The fungi in red...?

We continued walking a little while through the woods, up then down, before finally emerging into the bright sunlight and a stunning view out to sea. It literally was breathtaking, or was it the climbing up and down? I pulled out my flask and we stopped for a quick coffee and to enjoy the scene.

Pennard ahoy!

After our caffeine fix we were ready to hit the trail again. Thankfully (for the sake of my marriage at least!) the path is easier from this point forward – it’s open, wider and pretty much flat. As you’d expect the views out to sea are brilliant. The sounds, especially the waves crashing on the rocks, soothing (ta-ta syrah!). We walked some way before turning Oxwich Point and gaining our first sight of Port Eynon in the distance.

Oxwich Point looking toward Port Eynon

Beyond this point the coastal path really widens, we’re virtually walking through fields, and being bombarded by constant reminders of why Gower was the UK’s first designated Area of Outstanding Natural Beauty (AONB).

However, not even the remotest parts of our coastline can escape the effects of life in a throwaway society. The strandline on the pebble beach below was littered with debris, plastic bottles, and this crate!

A beached crate!

Not far from where I took this photo, at Slade sands, we stopped again for coffee before heading inland away from the coast and up the hill. A short walk along a track and we picked up the lane leading from Slade back down to Oxwich, stopping only to admire the fine-looking cows grazing hay in the paddock of a farm.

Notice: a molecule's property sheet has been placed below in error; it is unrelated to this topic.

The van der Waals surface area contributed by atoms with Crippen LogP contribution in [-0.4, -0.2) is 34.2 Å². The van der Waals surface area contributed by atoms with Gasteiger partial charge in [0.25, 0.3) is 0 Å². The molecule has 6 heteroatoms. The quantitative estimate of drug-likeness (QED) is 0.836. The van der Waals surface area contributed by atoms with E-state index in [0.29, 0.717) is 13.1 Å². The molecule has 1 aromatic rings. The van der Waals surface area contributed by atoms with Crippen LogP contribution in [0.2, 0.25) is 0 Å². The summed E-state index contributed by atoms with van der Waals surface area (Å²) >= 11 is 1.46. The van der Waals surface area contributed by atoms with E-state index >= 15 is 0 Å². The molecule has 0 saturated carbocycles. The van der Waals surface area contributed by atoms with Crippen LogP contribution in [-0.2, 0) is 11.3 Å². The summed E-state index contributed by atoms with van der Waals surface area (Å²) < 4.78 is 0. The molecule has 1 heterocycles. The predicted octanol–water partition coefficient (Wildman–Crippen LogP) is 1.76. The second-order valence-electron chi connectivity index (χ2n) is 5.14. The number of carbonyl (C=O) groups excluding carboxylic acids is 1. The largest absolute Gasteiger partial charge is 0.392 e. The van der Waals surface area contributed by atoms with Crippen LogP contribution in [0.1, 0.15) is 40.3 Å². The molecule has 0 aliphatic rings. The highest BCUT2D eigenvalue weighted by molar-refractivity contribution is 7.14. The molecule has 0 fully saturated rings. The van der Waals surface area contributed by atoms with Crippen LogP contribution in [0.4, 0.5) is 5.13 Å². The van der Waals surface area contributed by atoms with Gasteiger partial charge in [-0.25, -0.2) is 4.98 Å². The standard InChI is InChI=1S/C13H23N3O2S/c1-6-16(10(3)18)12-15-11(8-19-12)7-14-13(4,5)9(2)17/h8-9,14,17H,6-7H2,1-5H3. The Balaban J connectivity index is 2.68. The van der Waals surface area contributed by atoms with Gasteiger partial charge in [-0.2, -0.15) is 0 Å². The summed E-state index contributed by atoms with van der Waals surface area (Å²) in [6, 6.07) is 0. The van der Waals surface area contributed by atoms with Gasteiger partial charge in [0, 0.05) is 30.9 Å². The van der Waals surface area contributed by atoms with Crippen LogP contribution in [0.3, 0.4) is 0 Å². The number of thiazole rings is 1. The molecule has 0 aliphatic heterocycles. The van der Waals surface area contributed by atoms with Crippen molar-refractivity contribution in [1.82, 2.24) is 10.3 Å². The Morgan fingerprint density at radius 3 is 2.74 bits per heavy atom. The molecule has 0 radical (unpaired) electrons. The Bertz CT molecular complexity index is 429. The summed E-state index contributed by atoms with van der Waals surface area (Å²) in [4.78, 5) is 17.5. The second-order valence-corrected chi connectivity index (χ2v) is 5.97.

What a mooverlous day!

With journey’s end in sight, we picked up the pace, walking briskly down the hill past the entrance to Oxwich Castle and Greenways Leisure Park.

Our ramble was exhilarating, the coastline delightful, and we shall definitely be returning to this part of the Wales coastal path again, maybe in May to check out those bluebells!

A walk around Rhossili Down in January

EmsSunset over RhossiliA happy coupleRhossili Down OS trig pointLooking good?Neigh!
Iron Age defence ditch?HillfortRhossili Sunset

Rhossili Down (January 2012), a set on Flickr.

I’ve been quite active this year – going to the gym, and heading outdoors to make the most of the stunning countryside on my doorstep.

A few weeks ago, on a stunning Sunday, my wife and I headed for Rhossili Down, here’s a few pics from our walk.

I’ll be posting more in the next day or so 🙂